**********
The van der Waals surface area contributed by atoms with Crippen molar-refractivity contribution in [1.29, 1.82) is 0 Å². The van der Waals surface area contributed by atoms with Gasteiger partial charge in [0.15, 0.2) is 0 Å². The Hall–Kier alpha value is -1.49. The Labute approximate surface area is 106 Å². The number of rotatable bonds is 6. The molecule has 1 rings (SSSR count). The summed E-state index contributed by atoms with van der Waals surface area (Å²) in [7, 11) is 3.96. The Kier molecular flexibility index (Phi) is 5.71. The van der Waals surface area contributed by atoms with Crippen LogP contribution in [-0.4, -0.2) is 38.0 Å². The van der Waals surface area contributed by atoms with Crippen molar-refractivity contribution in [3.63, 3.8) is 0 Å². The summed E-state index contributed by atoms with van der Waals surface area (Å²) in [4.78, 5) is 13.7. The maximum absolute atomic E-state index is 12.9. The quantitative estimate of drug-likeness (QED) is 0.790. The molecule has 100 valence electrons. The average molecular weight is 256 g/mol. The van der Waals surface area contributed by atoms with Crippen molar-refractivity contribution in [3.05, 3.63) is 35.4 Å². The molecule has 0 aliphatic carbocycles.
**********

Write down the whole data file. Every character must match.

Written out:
The van der Waals surface area contributed by atoms with Crippen molar-refractivity contribution in [1.29, 1.82) is 0 Å². The van der Waals surface area contributed by atoms with Gasteiger partial charge in [0.15, 0.2) is 0 Å². The Hall–Kier alpha value is -1.49. The Labute approximate surface area is 106 Å². The number of rotatable bonds is 6. The molecule has 1 rings (SSSR count). The summed E-state index contributed by atoms with van der Waals surface area (Å²) in [7, 11) is 3.96. The Kier molecular flexibility index (Phi) is 5.71. The van der Waals surface area contributed by atoms with Crippen LogP contribution in [-0.4, -0.2) is 38.0 Å². The van der Waals surface area contributed by atoms with Crippen molar-refractivity contribution in [3.63, 3.8) is 0 Å². The summed E-state index contributed by atoms with van der Waals surface area (Å²) in [4.78, 5) is 13.7. The maximum absolute atomic E-state index is 12.9. The quantitative estimate of drug-likeness (QED) is 0.790. The molecule has 100 valence electrons. The average molecular weight is 256 g/mol. The van der Waals surface area contributed by atoms with Crippen molar-refractivity contribution in [3.05, 3.63) is 35.4 Å². The molecule has 0 aliphatic carbocycles.